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...the possibility of an old historic church building becoming a place of worship for an emerging, new and young congregation can be one answer to a prayer that we pray every Good Friday, at ever Easter Vigil and whenever someone is ordained. ‘Let the whole world see and know that things which were cast down are being raised up, and things which had grown old are being made new....' Maybe in doing this the Church of the Advocate can remind us that making new creation from the old is precisely the missio dei, the mission of God in the world.

- The Rt. Rev. Michael B. Curry

a closer look at st. philip’s

From nomination for inclusion on the National Registry of Historical Places in 1981: St. Philip’s Episcopal Church, located in the Stokes County community of Germanton, housed an unorganized mission, which despite its small size held regular services since the building was consecrated in 1894.* St. Philip’s reached its peak in size in 1895 when it reported twenty-two communicants. Completed in the early 1890s, the church is a nearly unaltered representative of the small Gothic Revival board-and-batten churches built across America during the mid-to-late nineteenth century. Influenced by works such as Rural Architecture (1852) by Richard Upjohn, these churches used board-and-batten construction to achieve the vertical essence of the Gothic style. The interior of St. Philip’s remains as it was built, including the original kerosene lamps, woodstove and furniture. … St. Philip’s Episcopal Church is an excellently preserved example of late nineteenth century ecclesiastical architecture in a small town setting. * As a Historic Church in the Diocese, St. Philip’s was cared for by a Historic Church Committee and was required to hold one annual service a year. The last service held was in 2009 and there is no longer a committee looking after the congregation. In 2012, members of The Advocate held a service at the Church.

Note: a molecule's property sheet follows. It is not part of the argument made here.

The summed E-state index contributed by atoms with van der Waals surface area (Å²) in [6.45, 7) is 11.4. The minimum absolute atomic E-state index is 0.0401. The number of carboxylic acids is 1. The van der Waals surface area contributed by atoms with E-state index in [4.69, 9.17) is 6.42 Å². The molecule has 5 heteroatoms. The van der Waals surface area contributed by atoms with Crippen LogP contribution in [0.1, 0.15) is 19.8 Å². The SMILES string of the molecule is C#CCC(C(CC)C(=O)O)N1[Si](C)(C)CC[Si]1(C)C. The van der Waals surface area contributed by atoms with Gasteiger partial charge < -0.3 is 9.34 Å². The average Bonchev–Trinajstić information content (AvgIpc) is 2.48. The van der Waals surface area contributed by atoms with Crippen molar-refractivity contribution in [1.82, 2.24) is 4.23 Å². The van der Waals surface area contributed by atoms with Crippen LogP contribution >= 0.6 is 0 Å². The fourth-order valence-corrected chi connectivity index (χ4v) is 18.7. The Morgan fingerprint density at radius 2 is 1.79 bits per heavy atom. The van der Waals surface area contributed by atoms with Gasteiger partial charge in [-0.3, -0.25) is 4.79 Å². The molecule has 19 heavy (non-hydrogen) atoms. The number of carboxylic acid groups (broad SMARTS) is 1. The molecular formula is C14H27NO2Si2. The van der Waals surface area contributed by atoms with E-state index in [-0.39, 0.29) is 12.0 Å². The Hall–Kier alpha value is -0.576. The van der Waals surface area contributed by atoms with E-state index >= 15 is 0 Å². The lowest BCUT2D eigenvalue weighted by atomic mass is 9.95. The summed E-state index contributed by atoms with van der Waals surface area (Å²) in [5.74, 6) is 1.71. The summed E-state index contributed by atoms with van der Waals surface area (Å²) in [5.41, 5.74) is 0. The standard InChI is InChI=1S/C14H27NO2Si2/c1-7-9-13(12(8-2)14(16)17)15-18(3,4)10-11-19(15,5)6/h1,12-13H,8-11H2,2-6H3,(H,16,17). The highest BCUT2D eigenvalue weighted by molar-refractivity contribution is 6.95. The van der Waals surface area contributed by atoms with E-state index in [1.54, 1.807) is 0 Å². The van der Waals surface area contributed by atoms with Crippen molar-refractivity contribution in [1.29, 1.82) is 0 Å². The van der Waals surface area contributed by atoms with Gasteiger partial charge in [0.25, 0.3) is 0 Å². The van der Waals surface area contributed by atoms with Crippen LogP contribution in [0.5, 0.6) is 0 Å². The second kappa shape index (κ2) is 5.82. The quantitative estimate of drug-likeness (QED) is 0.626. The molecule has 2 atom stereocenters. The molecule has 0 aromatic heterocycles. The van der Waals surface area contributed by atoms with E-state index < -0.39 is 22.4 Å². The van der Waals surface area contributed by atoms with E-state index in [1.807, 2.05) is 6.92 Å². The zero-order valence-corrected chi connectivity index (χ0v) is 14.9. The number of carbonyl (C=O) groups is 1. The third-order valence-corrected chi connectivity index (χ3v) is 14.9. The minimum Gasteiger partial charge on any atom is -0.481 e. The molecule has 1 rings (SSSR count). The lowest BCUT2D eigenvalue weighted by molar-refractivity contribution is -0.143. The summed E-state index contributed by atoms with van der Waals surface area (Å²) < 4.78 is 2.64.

A partial view of the property purchased by The Advocate in Chapel Hill, which is the potential new home for St. Philip’s Episcopal Church, a historic church in Germanton, NC.

Salem Convocation to plan a tribute or a special event for the community that has been home to St. Philip’s,” she said. “My hope is that ultimately the relocation of this church will ensure this facility will be here for years to come and that it can retain its original purpose of worship.” What’s Next The Advocate has received the Bishop’s blessing to explore this endeavor and now awaits modification of a Special Use Permit from the Town of Chapel Hill. The next step for the Advocate will be raising the funds to deconstruct, move and reconstruct the church buildinng estimated at about $250,000. Once this is done, the building will need repairs and improvements to bring it up to code, again costing around $250,000. The total cost of the project is roughly $500,000. Look for additional details and follow the project on The Advocate’s website at www.theadvocatechurch.org. The Rev. Lisa Fischbeck is the Vicar of the Episcopal Church of the Advocate in Chapel Hill. Contact her at lisa.fischbeck@gmail.com.

Reflecting the Radical Welcome of Jesus

A rendering of the proposed site for The Advocate that includes the historic St. Philip’s Episcopal Church.

The North Carolina Disciple | Spring 2012

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The North Carolina Disciple, Spring 2012  

In this issue, we explore the ways in which our Docese is reaching out into the Galilee beyond our church doors.

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